and that’s something we do really well at IA.” With options to study intensively, online, during weekends or at a slower pace, IA has carved out a name for itself in tailoring courses to suit a person’s every need. For Khalid, a highly-skilled 37-year-old Moroccan national, it was IA’s unique teaching methods, flexibility and reputation that attracted him. “I was looking for a place where I could learn Danish efficiently without wasting time. Friends I asked said IA was the best and, having studied here for two years, I would definitely recommend them.”

Ideal for the busy student, these courses focus mainly on oral communication and pronunciation, with students self-studying on their own time. Also eager to help even the furthest flung (and often most neglected) of foreigners succeed, IA’s Agro Online Danish course is at the forefront of innovation and flexibility. Tailor-made for foreigners working in the agricultural sector, this course aims to help those working on Danish farms to learn Danish. With benefits such as increased safety in the workplace, enhanced job satisfaction and

Liya Chen, 35, came from China to Denmark after meeting her Danish husband. Initially choosing IA because of its positive reputation, she hasn’t looked back since. Currently enrolled on IA’s standard module three course, she says great teachers and a productive working environment have helped her master the language

Knowing how important it is to stay motivated when learning a language, Somayeh Rajaeinejad, 30 from Iran, enjoys the excitement of IA’s teaching materials. She too is in IA’s standard module three course

mutual understanding, this course benefits students who may be milking the cows when traditional lessons are taking place. Another unique offering of IA’s is specialised Danish courses for foreign students. Using technology to offer lessons for foreign students at Danish educational institutions, IA already has partnerships with a number of established higher learning facilities such as the Copenhagen Business School, Danish Royal Academy of Music and the IT University of Copenhagen. With courses designed specifically for fellow Scandinavian students and students from other countries, these courses have already been greeted with great success, with around 400 CBS students already participating this year. With years of experience, IA knows that for many of its students, learning the language requires more innovative methods of teaching. One such method that is gaining them praise is their own professionally produced Danish soap operas. Running for seven to eight hours, and covering a multitude of everyday situations, from job interviews to going to the supermarket and cinema, these films offer students an insight into not only the Danish language but also the realities of life in Denmark. Available in conjunction with these soap operas are impressive language films that explain words, phrases and common language problems in the students’ own native tongues. Using humour to keep students interested may not seem like rocket science, but it’s this – and many other innovative teaching methods – that has students choosing IA. Well-known for its technological approach to teaching, IA has realised that computers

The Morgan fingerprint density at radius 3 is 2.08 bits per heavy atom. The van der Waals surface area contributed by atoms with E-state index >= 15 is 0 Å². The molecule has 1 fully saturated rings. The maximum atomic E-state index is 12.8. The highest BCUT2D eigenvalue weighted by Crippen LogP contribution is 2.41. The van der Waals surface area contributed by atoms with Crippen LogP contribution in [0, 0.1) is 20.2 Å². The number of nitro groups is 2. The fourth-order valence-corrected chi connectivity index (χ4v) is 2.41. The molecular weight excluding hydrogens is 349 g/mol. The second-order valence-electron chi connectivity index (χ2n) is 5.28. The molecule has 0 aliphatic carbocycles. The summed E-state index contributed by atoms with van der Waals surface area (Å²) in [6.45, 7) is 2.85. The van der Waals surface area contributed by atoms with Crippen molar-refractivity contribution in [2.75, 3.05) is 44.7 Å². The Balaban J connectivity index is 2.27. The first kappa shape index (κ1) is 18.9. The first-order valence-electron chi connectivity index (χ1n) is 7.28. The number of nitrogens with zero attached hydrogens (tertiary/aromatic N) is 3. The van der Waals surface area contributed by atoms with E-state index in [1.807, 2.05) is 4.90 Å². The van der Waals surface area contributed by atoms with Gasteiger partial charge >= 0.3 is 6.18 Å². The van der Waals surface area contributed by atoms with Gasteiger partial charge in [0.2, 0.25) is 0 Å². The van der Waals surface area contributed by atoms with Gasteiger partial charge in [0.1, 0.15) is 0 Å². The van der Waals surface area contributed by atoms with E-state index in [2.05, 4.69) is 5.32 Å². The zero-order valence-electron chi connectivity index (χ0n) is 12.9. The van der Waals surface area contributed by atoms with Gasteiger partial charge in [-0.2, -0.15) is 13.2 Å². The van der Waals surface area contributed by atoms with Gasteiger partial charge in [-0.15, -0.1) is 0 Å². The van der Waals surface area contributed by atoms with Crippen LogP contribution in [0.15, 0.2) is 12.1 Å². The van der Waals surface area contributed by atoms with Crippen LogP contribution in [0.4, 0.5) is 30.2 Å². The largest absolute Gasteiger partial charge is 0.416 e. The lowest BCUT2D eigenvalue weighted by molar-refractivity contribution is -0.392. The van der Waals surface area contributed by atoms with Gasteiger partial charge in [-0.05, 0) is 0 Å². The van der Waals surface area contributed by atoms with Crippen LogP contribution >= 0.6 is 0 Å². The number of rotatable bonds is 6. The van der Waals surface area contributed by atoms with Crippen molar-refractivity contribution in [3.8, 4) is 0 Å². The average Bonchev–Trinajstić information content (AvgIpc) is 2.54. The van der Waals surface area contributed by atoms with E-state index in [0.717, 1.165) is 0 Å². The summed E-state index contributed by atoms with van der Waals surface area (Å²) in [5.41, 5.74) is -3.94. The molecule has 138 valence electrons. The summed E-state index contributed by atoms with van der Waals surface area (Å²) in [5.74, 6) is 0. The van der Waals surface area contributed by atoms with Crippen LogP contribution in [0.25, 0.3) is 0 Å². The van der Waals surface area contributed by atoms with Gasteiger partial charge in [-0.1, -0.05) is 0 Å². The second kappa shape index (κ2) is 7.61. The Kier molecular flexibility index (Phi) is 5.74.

are an integral part of its methodology. But Jespersen is quick to point out that when it comes down to it, IT is just a tool. “If one makes the mistake of thinking it’s more than that, they can’t offer an efficient product. In modern-day language instruction there are many important factors, such as well-trained professional teachers, a good and proven product and an inspiring environment. Only when technology is added to this does it work.” Using IT in teaching also makes instruction more flexible, according to Jespersen, as it allows students to work towards their own goal in their own time. “Many students will come and use the computers before class, or at home, which can really help to strengthen what they learn in class.” IT is also helping IA to excel in time efficiency. “Some students will need to hear a listening exercise three or four times, whilst others will only need to hear it once,” explained Jespersen. Through interactive computer programs that allow students to target their own needs, the actual face-to-face time between students and teachers becomes much more valuable. Not happy to rest on their well-earned laurels, IA also sets itself apart from the crowd of language schools with its unique teaching materials – most of which are made in-house. In addition to an amazing library of almost 1,100 interactive computer programs, 21 hours of grammatical explanations in several languages, numerous books and an unparalleled collection of film material, there are plans to add to this collection, with a special focus on extending the amount of languages in which materials are available.